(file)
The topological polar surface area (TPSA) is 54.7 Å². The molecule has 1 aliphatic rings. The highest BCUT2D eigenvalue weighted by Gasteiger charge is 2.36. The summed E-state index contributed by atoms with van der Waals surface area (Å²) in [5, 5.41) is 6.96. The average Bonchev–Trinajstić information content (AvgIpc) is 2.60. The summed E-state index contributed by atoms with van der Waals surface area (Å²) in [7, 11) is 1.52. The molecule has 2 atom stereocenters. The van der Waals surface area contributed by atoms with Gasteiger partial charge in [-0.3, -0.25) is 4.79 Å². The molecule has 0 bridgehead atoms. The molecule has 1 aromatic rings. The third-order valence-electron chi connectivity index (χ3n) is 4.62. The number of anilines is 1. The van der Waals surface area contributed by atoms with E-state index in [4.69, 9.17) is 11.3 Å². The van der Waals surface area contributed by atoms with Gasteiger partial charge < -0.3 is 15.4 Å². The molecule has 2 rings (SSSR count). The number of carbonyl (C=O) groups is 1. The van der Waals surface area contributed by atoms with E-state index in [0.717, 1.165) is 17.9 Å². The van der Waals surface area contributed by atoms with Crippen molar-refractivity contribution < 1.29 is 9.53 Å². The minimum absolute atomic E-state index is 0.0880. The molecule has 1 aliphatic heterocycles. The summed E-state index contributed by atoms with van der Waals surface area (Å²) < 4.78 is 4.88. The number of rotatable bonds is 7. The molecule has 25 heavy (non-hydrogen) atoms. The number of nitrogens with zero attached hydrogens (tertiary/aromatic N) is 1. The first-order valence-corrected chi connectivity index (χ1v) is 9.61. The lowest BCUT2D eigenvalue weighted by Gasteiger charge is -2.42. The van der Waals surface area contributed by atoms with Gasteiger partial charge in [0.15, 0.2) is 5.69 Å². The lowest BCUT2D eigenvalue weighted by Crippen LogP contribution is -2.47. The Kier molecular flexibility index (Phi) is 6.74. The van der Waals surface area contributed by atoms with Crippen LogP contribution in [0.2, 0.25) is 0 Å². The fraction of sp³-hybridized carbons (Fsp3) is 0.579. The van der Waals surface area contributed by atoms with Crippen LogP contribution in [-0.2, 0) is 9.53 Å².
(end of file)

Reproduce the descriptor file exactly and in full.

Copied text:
The topological polar surface area (TPSA) is 54.7 Å². The molecule has 1 aliphatic rings. The highest BCUT2D eigenvalue weighted by Gasteiger charge is 2.36. The summed E-state index contributed by atoms with van der Waals surface area (Å²) in [5, 5.41) is 6.96. The average Bonchev–Trinajstić information content (AvgIpc) is 2.60. The summed E-state index contributed by atoms with van der Waals surface area (Å²) in [7, 11) is 1.52. The molecule has 2 atom stereocenters. The van der Waals surface area contributed by atoms with Gasteiger partial charge in [-0.3, -0.25) is 4.79 Å². The molecule has 0 bridgehead atoms. The molecule has 1 aromatic rings. The third-order valence-electron chi connectivity index (χ3n) is 4.62. The number of anilines is 1. The van der Waals surface area contributed by atoms with E-state index in [4.69, 9.17) is 11.3 Å². The van der Waals surface area contributed by atoms with Gasteiger partial charge < -0.3 is 15.4 Å². The molecule has 2 rings (SSSR count). The number of carbonyl (C=O) groups is 1. The van der Waals surface area contributed by atoms with E-state index in [0.717, 1.165) is 17.9 Å². The van der Waals surface area contributed by atoms with Crippen molar-refractivity contribution < 1.29 is 9.53 Å². The minimum absolute atomic E-state index is 0.0880. The molecule has 1 aliphatic heterocycles. The summed E-state index contributed by atoms with van der Waals surface area (Å²) < 4.78 is 4.88. The number of rotatable bonds is 7. The molecule has 25 heavy (non-hydrogen) atoms. The number of nitrogens with zero attached hydrogens (tertiary/aromatic N) is 1. The first-order valence-corrected chi connectivity index (χ1v) is 9.61. The lowest BCUT2D eigenvalue weighted by Gasteiger charge is -2.42. The van der Waals surface area contributed by atoms with Gasteiger partial charge in [0.15, 0.2) is 5.69 Å². The lowest BCUT2D eigenvalue weighted by Crippen LogP contribution is -2.47. The Kier molecular flexibility index (Phi) is 6.74. The van der Waals surface area contributed by atoms with Crippen LogP contribution in [0.2, 0.25) is 0 Å². The fraction of sp³-hybridized carbons (Fsp3) is 0.579. The van der Waals surface area contributed by atoms with Crippen LogP contribution in [-0.2, 0) is 9.53 Å².